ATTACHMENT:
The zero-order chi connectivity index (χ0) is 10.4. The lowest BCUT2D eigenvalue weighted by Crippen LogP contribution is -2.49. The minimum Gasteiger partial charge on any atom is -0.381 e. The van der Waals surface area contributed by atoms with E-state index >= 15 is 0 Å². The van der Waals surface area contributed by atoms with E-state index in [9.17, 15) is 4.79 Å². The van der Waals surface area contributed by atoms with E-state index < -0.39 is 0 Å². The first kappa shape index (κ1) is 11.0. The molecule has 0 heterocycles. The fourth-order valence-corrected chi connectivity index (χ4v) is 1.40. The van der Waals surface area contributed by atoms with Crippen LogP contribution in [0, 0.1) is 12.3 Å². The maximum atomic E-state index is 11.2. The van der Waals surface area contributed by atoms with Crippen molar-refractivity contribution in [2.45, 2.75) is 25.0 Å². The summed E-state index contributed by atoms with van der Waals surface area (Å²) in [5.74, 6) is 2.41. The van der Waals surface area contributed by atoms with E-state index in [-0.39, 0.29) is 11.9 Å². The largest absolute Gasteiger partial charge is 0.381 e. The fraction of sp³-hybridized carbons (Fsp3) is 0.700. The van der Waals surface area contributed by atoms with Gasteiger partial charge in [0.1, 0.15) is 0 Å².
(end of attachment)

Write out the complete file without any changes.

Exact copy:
The zero-order chi connectivity index (χ0) is 10.4. The lowest BCUT2D eigenvalue weighted by Crippen LogP contribution is -2.49. The minimum Gasteiger partial charge on any atom is -0.381 e. The van der Waals surface area contributed by atoms with E-state index >= 15 is 0 Å². The van der Waals surface area contributed by atoms with E-state index in [9.17, 15) is 4.79 Å². The van der Waals surface area contributed by atoms with E-state index < -0.39 is 0 Å². The first kappa shape index (κ1) is 11.0. The molecule has 0 heterocycles. The fourth-order valence-corrected chi connectivity index (χ4v) is 1.40. The van der Waals surface area contributed by atoms with Crippen LogP contribution in [0, 0.1) is 12.3 Å². The maximum atomic E-state index is 11.2. The van der Waals surface area contributed by atoms with Crippen molar-refractivity contribution in [2.45, 2.75) is 25.0 Å². The summed E-state index contributed by atoms with van der Waals surface area (Å²) in [5.74, 6) is 2.41. The van der Waals surface area contributed by atoms with E-state index in [-0.39, 0.29) is 11.9 Å². The largest absolute Gasteiger partial charge is 0.381 e. The fraction of sp³-hybridized carbons (Fsp3) is 0.700. The van der Waals surface area contributed by atoms with Gasteiger partial charge in [0.1, 0.15) is 0 Å².